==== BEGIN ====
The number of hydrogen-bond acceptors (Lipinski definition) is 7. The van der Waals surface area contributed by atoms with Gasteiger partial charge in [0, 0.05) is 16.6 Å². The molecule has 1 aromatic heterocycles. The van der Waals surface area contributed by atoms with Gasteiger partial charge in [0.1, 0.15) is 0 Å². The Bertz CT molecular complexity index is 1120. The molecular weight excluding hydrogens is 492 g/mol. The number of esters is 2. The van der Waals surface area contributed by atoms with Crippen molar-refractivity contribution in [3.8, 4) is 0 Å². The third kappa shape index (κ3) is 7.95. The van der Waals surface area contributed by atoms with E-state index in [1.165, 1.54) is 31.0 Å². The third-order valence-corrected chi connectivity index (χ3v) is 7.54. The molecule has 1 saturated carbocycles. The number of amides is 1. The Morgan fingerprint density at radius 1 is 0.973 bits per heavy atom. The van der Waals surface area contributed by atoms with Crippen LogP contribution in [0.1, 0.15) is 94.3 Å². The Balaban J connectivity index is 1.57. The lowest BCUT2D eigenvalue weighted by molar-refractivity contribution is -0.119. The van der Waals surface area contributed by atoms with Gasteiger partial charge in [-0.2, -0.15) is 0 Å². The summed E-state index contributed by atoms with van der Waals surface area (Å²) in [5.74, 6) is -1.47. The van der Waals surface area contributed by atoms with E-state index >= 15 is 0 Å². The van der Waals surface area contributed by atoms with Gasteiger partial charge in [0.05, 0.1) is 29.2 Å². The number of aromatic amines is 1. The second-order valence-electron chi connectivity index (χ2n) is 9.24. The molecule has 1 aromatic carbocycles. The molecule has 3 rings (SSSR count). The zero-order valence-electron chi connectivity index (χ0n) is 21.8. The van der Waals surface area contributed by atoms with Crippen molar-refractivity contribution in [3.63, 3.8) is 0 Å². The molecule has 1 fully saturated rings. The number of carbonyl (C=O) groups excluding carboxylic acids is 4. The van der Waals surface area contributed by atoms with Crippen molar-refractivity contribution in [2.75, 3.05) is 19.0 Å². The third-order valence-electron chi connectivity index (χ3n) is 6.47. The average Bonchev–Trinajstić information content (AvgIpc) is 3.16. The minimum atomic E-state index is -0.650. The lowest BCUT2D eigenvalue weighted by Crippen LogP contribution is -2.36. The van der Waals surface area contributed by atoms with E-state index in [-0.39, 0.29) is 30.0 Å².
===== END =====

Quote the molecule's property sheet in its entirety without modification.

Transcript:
The number of hydrogen-bond acceptors (Lipinski definition) is 7. The van der Waals surface area contributed by atoms with Gasteiger partial charge in [0, 0.05) is 16.6 Å². The molecule has 1 aromatic heterocycles. The van der Waals surface area contributed by atoms with Gasteiger partial charge in [0.1, 0.15) is 0 Å². The Bertz CT molecular complexity index is 1120. The molecular weight excluding hydrogens is 492 g/mol. The number of esters is 2. The van der Waals surface area contributed by atoms with Crippen molar-refractivity contribution in [3.8, 4) is 0 Å². The third kappa shape index (κ3) is 7.95. The van der Waals surface area contributed by atoms with E-state index in [1.165, 1.54) is 31.0 Å². The third-order valence-corrected chi connectivity index (χ3v) is 7.54. The molecule has 1 saturated carbocycles. The number of amides is 1. The Morgan fingerprint density at radius 1 is 0.973 bits per heavy atom. The van der Waals surface area contributed by atoms with Crippen LogP contribution in [0.1, 0.15) is 94.3 Å². The Balaban J connectivity index is 1.57. The lowest BCUT2D eigenvalue weighted by molar-refractivity contribution is -0.119. The van der Waals surface area contributed by atoms with Gasteiger partial charge in [-0.2, -0.15) is 0 Å². The summed E-state index contributed by atoms with van der Waals surface area (Å²) in [5.74, 6) is -1.47. The van der Waals surface area contributed by atoms with E-state index >= 15 is 0 Å². The van der Waals surface area contributed by atoms with Gasteiger partial charge in [0.05, 0.1) is 29.2 Å². The number of aromatic amines is 1. The second-order valence-electron chi connectivity index (χ2n) is 9.24. The molecule has 1 aromatic carbocycles. The molecule has 3 rings (SSSR count). The zero-order valence-electron chi connectivity index (χ0n) is 21.8. The van der Waals surface area contributed by atoms with Crippen molar-refractivity contribution in [3.63, 3.8) is 0 Å². The molecule has 1 fully saturated rings. The number of carbonyl (C=O) groups excluding carboxylic acids is 4. The van der Waals surface area contributed by atoms with Crippen molar-refractivity contribution in [2.75, 3.05) is 19.0 Å². The third-order valence-electron chi connectivity index (χ3n) is 6.47. The average Bonchev–Trinajstić information content (AvgIpc) is 3.16. The minimum atomic E-state index is -0.650. The lowest BCUT2D eigenvalue weighted by Crippen LogP contribution is -2.36. The van der Waals surface area contributed by atoms with E-state index in [-0.39, 0.29) is 30.0 Å².